Time released a special issue recently presenting 46 women who achieved a first in their respective fields. The list included names like Hillary Clinton, Madeleine Albright, Serena Williams. One of the youngest on the list is Selena Gomez, credited for being the first woman to hit 100 million followers on Instagram.
It’s easy to raise your eyebrows that this is considered a feat. But to do so would fall into the trap of comparing women with one another. The whole feature’s point is to recognize women for their own merits. So what’s the impact of Selena’s Instagram following to the way we view people of influence? Why is it in the same league as the potential first female US presidential forerunner, the first four-star lady general in U.S. history, and the first woman to win 23 Grand Slam titles?
To hear the word “influencer” is very common these days. Anyone can claim the title with just 1,000 followers or so. It’s not a problem especially if you get to help out a few people make informed decisions: from what to get from the latest trend to what’s happening in the socio-political landscape. Remember, we live in the Kardashian age where a loyal following can mean checks and be the cornerstone of a growing business empire. Social media, in this sense, democratized the meaning of celebrity. You don’t have to start out in audition halls to be one, you can just simply fire up your phone and post a compelling photo. Just look at how YouTube turned the tables around with red-carpet stars desiring to become vloggers.
Selena still falls into the traditional sense of celebrity. She was a child star and we saw her evolution into the limelight. With her growth, there came a recognition among the flatlay obsessed. You could see how she was both keen and lucky to experience such a change in the landscape. As people were still struggling with social media, Selena embraced it and made it a part of her career.
Business of Fashion maps out how she also grew slowly from a pop star to a fashion force. Selena currently has a collaboration with Coach, following up a campaign with Louis Vuitton last year. She handled a public breakup with Justin Bieber and her current relationship with The Weeknd. We didn’t see her go off into a train wreck or into a full-blown revenge spree.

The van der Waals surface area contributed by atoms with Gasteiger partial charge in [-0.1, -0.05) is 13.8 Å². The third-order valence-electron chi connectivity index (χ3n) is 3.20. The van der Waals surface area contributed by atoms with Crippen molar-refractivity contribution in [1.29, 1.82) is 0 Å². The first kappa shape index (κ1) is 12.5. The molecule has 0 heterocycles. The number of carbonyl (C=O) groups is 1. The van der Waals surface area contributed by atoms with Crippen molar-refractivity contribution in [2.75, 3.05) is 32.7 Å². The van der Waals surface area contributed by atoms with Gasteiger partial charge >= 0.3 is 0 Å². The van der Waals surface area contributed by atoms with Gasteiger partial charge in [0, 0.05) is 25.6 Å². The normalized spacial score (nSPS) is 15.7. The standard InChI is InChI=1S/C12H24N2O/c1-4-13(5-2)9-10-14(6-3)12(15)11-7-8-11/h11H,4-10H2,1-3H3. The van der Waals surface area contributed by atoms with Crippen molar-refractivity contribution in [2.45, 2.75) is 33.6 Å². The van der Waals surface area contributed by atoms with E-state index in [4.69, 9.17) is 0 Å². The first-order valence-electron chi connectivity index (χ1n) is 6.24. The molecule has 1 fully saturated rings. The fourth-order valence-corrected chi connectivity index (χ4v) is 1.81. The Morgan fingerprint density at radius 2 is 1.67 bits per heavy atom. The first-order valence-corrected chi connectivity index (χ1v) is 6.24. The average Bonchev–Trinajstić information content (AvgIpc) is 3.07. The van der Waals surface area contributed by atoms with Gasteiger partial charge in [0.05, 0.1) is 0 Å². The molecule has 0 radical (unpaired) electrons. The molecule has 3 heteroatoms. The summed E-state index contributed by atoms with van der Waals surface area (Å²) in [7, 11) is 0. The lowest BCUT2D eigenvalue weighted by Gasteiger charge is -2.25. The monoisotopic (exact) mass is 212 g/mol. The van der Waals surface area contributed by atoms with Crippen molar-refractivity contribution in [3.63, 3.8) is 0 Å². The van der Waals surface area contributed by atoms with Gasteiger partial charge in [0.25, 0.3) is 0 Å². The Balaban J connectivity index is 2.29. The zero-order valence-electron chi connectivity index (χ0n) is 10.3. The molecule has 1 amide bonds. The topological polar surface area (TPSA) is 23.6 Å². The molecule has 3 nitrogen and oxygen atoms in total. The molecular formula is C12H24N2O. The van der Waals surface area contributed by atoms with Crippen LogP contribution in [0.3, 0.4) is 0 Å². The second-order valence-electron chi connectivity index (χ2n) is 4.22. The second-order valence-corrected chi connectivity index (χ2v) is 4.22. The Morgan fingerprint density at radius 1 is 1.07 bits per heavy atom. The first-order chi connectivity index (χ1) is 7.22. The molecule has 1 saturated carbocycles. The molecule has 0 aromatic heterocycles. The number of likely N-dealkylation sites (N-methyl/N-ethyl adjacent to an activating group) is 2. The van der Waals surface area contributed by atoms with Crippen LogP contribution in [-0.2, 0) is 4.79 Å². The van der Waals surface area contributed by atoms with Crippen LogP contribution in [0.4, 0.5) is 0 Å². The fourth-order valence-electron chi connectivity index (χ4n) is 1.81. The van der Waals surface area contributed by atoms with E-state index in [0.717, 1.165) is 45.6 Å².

With her openness about her battles with depression, she used her voice to provide a refreshing view on a subject often kept hidden. (She’s also the executive producer of 13 Reasons Why) This is vis-a-vis promotion of your favorite childhood beverage and all while staying real. “The biggest challenge is separating what you see on your phone from what is your life,” said Selena to BoF. To be a part of the mechanism that creates the online content yet self-aware has got to account for something.
But that’s not all, it seems. Just within the past 24 hours, Selena revealed more about her struggles with Lupus. She’s proven herself a tough cookie. And it adds another layer to why Selena’s Instagram following is important. People, no matter how much you give them the good life and the Instagrammable, still crave for something authentic. Selena isn’t afraid to simply share what is happening with her with a certain candidness that so many others try hard (ironically) to achieve.
Selena does it with the sincerity that’s hard to find but often spoken about. It doesn’t come off as a highly-complicated PR play or a ploy to get us to simple click like. With Selena, her rise to a huge following, it wasn’t just about being an influencer. It’s about being influential to people to be who they are. She said it best in the ending of her Time essay, “I think it’s really hard to be a kid now, especially with social media. I can’t imagine what it would be like to grow up with that. It’s already difficult to get up every day and just feel good about yourself without seeing the highlights of everyone else’s life. That’s why I like being vulnerable with my fans on social media. I like that they’ve seen my mistakes. I try to use that as a way to connect with them. That’s all I can do. I hope that they know that strength doesn’t mean that you have to put on a facade. Strength is being vulnerable.”
Art by Lara Intong
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